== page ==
Joe Walther

Bertelsen Presidential Chair in Technology and Society
Director of the Center for Information Technology & Society

Office Hours

By appointment Fall Quarter

Contact Phone

805-351-2487

Office Location

1310 SSMS Building

Specialization

Computer-mediated communication, social media, interpersonal, intergroup, organizational, educational relations

Education

PhD, Communication, University of Arizona, 1990

Bio

Joseph B. Walther is a Distinguished Professor in Communication, the Mark and Susan Bertelsen Presidential Chair in Technology and Society, and the Director of the Center for Information Technology and Society at UCSB. His teaching and research focus on computer-mediated communication and social media in personal relationships, groups, educational settings, and inter-ethnic conflict, topics on which he has contributed several original theories and numerous experiments and surveys. Students interested in working on projects related to these topics should get in touch to explore possibilities.

Prior to joining UCSB, Prof Walther was the Wee Kim Wee Professor in Communication Studies at Nanyang Technological University, Singapore; and previously at Michigan State University, Cornell, RPI, and Northwestern. He is a fellow at the Amsterdam School of Communication Research (ASCoR), where he was a Fulbright Scholar. He’s also a Fellow of the International Communication Association (ICA) and a Distinguished Scholar in the National Communication Association (NCA). He’s twice received the NCA’s Woolbert Award for articles that have stood the test of time and changed thinking in the communication discipline for more than ten years, and the ICA’s Chaffee Award for career productivity and influence.

Publications

Reprints of many of his articles can be requested here.

Courses

Undergraduate Courses

COMM 185 Communication Technology and Relationships

This course explores issues and questions about computer-mediated communication and social media in a variety of relationship stages (such as impression formation and relational development to relationship maintenance and termination), contexts (friendship and romantic relationships, collaboration and work), and technologies, in order to understand the psychological, interpersonal, professional, social, and cultural impacts of digital communication media on human relationships. The major objective of the course is to develop a critical and practical view of online communication--how it differs and how it doesn’t--by applying the processes and principles from theories and research to issues and patterns of interactive communication technology use.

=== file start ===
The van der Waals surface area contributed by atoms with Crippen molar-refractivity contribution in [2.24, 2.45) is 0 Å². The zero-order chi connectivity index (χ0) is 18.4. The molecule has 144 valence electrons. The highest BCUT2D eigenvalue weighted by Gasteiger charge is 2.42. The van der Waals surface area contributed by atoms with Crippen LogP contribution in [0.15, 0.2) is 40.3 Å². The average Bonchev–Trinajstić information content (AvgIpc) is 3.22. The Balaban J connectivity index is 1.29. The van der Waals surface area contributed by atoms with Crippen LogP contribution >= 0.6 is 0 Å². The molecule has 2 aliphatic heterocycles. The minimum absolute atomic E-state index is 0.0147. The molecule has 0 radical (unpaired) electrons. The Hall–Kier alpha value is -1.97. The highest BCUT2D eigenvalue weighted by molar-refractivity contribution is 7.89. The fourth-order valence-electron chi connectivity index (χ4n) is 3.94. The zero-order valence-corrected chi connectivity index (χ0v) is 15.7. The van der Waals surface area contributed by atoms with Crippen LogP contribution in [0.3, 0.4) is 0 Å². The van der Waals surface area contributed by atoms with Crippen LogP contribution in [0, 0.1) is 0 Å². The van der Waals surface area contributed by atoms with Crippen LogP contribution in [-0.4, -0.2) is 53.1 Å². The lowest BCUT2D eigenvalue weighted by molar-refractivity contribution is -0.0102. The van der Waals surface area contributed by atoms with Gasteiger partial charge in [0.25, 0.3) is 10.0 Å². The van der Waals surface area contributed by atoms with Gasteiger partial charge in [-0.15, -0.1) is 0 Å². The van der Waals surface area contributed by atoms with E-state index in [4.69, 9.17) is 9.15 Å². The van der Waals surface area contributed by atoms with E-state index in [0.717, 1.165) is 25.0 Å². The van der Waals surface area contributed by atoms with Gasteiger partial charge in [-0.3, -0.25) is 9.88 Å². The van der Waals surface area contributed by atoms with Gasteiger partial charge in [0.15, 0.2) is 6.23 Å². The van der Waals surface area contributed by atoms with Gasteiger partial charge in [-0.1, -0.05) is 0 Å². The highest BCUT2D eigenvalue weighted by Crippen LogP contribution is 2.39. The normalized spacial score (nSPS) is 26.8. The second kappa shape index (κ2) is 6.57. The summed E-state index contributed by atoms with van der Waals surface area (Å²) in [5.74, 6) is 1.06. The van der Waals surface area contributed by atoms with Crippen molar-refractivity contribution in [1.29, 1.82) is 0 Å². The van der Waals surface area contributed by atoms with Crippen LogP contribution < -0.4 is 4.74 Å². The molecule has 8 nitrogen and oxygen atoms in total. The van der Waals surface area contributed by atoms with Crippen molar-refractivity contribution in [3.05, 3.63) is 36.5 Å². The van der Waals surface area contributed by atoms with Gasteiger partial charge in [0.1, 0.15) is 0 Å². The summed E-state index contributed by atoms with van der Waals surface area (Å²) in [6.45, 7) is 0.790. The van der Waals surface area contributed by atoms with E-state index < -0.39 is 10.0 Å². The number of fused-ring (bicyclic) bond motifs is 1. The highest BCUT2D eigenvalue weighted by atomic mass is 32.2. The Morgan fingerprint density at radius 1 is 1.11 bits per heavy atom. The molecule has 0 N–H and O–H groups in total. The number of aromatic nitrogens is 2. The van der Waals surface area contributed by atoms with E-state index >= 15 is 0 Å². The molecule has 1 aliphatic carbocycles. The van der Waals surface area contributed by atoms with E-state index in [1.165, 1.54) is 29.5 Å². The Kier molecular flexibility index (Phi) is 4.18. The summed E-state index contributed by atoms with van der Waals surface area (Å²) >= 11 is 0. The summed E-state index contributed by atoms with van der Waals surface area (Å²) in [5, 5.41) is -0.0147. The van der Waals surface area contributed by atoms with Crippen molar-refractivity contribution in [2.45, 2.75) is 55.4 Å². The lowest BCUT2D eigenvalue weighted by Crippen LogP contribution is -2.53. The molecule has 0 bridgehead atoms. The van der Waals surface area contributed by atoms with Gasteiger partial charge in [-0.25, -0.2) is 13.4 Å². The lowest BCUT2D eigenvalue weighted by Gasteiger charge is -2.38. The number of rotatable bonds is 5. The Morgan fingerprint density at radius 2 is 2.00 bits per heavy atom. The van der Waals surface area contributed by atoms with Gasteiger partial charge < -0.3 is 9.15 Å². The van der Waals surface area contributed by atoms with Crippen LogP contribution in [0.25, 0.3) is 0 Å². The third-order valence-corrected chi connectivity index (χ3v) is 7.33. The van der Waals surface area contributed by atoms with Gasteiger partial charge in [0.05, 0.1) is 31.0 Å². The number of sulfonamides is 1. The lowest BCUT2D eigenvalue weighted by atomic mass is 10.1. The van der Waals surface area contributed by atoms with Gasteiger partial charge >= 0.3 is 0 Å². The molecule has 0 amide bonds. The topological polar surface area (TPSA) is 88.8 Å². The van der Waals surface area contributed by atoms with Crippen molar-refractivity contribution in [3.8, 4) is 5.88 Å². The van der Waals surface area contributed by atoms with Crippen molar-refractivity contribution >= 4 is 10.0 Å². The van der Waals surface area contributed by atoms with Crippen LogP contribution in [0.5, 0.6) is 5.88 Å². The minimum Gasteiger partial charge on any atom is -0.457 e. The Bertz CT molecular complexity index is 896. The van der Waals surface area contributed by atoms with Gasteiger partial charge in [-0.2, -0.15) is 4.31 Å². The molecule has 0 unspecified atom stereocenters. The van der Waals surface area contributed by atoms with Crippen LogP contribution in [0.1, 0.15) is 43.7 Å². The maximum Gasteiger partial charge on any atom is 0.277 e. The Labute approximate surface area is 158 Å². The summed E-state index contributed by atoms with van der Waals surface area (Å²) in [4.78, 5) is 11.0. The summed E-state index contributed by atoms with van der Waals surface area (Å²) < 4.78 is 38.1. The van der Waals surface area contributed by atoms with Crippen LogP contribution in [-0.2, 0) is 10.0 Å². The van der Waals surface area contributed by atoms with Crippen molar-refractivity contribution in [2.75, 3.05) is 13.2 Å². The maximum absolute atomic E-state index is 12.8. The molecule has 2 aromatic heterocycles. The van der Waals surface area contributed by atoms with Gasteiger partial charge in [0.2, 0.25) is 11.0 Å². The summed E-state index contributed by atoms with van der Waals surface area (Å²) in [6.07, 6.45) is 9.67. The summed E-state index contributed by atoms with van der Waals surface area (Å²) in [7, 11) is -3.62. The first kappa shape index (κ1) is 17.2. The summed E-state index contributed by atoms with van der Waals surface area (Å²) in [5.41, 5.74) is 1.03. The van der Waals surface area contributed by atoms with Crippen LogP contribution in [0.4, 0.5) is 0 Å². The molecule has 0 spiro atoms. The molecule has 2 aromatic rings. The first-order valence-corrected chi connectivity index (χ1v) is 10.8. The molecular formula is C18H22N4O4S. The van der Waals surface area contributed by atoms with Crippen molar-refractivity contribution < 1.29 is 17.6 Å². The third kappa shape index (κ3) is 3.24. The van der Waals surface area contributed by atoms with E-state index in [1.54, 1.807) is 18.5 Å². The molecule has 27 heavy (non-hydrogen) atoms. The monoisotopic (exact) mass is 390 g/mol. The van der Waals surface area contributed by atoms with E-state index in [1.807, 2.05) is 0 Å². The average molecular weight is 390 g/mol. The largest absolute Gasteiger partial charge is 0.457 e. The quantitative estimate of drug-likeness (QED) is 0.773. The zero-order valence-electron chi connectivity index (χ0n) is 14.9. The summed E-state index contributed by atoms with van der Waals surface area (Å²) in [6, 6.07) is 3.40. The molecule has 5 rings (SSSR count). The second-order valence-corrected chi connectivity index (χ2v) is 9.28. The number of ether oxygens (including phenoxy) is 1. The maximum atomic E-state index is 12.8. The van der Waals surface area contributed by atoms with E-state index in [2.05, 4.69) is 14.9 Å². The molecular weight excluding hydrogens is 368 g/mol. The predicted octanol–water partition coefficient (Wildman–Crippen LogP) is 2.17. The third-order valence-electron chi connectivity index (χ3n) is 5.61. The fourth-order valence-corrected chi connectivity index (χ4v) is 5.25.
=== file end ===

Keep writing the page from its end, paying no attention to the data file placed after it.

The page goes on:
Graduate Courses

COMM 594 Computer Mediated Communication

This seminar provides a rigorous introduction to the major theories in computer-mediated communication and relationships, to evaluate their development, level of empirical support, boundaries, status, and promise.  A second goal of the course is to help students refine their abilities to identify logical implications of social science theories and evaluate in careful and critical detail whether and how empirically-based claims do or do not satisfy the issues that research was designed to address, and to design research to clarify and rectify theoretical/empirical contradictions.

INT 200 (Gateway Technology & Society Colloquium) Winter 2023: Online Hate

The interdisciplinary seminar focuses this year on the topic of online hate, a topic that spans our knowledge and research from computational, humanistic, social scientific, and policy perspectives. The topic includes racist/ethnic/sexist social media postings, hate websites and discussion fora, trolling and doxing, harassment, uncivil discourse, cyberbullying, etc.; the crossovers of online to offline aggression; how these activities are socially organized; and remediation efforts such as intervention messages (human and robotic). Readings will span disciplines, including NLP approaches to hate speech identification; rhetorical dimensions of hate; psychological, intergroup, political, and communication-based approaches; and prejudice reduction efforts. Students, preferably in cross-disciplinary pairs, will develop a research proposal as a term paper, the best of which may be funded in the following spring/summer. Students will also have an opportunity to help plan, host, and attend/participate in a symposium on campus with illuminating guest speakers, the following May.